The Economist has come out against race-based affirmative action in the United States, a surprising (to me) move given the magazine’s socially left-of-center outlook (e.g., for legalizing drugs and banning handguns). Indeed, the way in which affirmative action as currently practiced discriminates against Asians even more than against whites is difficult to justify. (I argued here that state-sponsored affirmative action is not inherently unjust.) Moreover, the paternalist case against affirmative action cannot be dismissed out of hand:
[After California banned affirmative action, t]he number of blacks and Hispanics enrolled fell, particularly at the flagship schools, Berkeley and UCLA.
What was more surprising was that in the entering class of 2000 a record number of black students graduated on time. Mr Sander and Mr Taylor argue that previously low black graduation rates were a result of the mismatch which occurs when a student granted preferential admission winds up at an institution for which he is not academically suited. He begins at a marked relative disadvantage and falls behind quickly. His grades get lower and lower and in the worst cases he loses confidence and fails to graduate.
Mr Sander and Mr Taylor attribute a host of bad outcomes to mismatch. For example, more black than white high-school seniors aspire to science and engineering careers, but once in college twice as many black students as white abandon those challenging fields.
Note that if you buy this argument against affirmative action, you should also oppose “legacy” preferences in affirmative action (and rational parents would not oppose the move, leaving no apparent constituency on the other side of the question).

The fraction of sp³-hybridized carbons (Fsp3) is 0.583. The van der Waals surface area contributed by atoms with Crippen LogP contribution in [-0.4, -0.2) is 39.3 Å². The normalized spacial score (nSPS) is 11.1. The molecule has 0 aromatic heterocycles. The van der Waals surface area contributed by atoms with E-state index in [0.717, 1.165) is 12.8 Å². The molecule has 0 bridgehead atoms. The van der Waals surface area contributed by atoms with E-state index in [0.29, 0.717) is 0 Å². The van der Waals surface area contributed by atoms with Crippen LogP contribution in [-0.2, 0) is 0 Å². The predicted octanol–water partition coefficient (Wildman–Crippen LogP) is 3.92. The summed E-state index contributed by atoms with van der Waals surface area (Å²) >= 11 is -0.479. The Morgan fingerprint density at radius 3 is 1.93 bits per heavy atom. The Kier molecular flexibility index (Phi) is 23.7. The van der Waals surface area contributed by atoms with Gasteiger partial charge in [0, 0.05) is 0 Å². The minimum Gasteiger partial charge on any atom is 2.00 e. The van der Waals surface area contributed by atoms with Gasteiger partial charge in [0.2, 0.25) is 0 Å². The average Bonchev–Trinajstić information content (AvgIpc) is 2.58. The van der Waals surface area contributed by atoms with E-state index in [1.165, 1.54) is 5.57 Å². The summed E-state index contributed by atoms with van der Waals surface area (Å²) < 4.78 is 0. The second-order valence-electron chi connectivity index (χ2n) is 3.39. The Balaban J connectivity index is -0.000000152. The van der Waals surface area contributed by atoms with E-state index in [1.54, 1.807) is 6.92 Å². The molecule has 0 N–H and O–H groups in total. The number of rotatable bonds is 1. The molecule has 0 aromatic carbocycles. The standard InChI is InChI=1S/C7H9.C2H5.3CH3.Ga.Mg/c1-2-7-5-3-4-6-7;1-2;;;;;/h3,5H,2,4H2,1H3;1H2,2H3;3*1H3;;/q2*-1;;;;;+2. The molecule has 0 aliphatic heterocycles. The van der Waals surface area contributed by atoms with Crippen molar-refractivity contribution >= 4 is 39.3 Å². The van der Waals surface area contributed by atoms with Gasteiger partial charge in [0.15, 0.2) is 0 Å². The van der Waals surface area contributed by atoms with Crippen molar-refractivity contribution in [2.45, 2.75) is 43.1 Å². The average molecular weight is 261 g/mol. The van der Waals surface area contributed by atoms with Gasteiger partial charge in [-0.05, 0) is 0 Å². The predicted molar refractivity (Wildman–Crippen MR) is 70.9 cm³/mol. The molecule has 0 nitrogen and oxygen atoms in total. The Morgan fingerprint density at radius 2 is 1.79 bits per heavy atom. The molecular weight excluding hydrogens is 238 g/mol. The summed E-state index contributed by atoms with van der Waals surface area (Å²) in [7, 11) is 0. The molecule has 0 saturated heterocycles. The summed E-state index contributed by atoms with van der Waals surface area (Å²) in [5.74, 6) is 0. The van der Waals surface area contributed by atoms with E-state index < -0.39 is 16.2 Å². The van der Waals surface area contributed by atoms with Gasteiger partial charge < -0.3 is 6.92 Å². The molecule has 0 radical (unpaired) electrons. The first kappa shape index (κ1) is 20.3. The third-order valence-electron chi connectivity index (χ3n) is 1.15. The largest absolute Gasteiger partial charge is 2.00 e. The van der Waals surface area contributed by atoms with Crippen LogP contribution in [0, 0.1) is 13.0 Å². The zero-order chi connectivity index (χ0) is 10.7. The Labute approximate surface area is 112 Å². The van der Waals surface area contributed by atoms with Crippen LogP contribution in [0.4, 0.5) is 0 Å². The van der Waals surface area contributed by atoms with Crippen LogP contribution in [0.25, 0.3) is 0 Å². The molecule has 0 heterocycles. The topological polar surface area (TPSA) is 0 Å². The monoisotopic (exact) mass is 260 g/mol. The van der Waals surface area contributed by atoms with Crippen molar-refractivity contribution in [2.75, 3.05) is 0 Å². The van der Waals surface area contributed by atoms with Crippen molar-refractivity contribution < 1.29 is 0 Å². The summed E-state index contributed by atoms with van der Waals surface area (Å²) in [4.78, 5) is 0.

Nevertheless, affirmative action in the United States is not as noxious as ethnic and racial preferences in many other parts of the world. In Sri Lanka, ethnic Sinhalese university applicants receive large preferences relative to ethnic Tamils. The reason seems to be nothing other than that Sinhalese are the majority in the country, and they will damned well discriminate against minorities however they please. (Such is the reality of democracy in the developing world.) In Malaysia, Malays and other bumiputera receive wide-ranging preferences in education and business. (For instance, firms must have at least 40% Malay ownership.) Chinese and Indians suffer.
So in most of the world, “affirmative action” just means that politically dominant ethnic groups get to repress the politically subordinate. But in the United States, affirmative action does not mean the translation of the ethnic majority’s political power into other spheres of social life. Blacks in the U.S. remain a small minority of the population and thus suffer from collective political disadvantage (due in part as well to their overwhelming support for one political party, which leads politicians to take their votes for granted). Eliminating all educational and economic advantages for blacks will alienate most of them. Of course, many African-Americans oppose affirmative action — but most still support it and see a role for it. The Supreme Court should be reluctant to impose a judicial solution to a sensitive political problem. A sweeping ruling constitutionally prohibiting virtually all racial preferences in all walks of life is more likely to increase racial tension than diminish it. The justices should apply the law but do so humbly, with the understanding that nine justices cannot foresee all future political contingencies.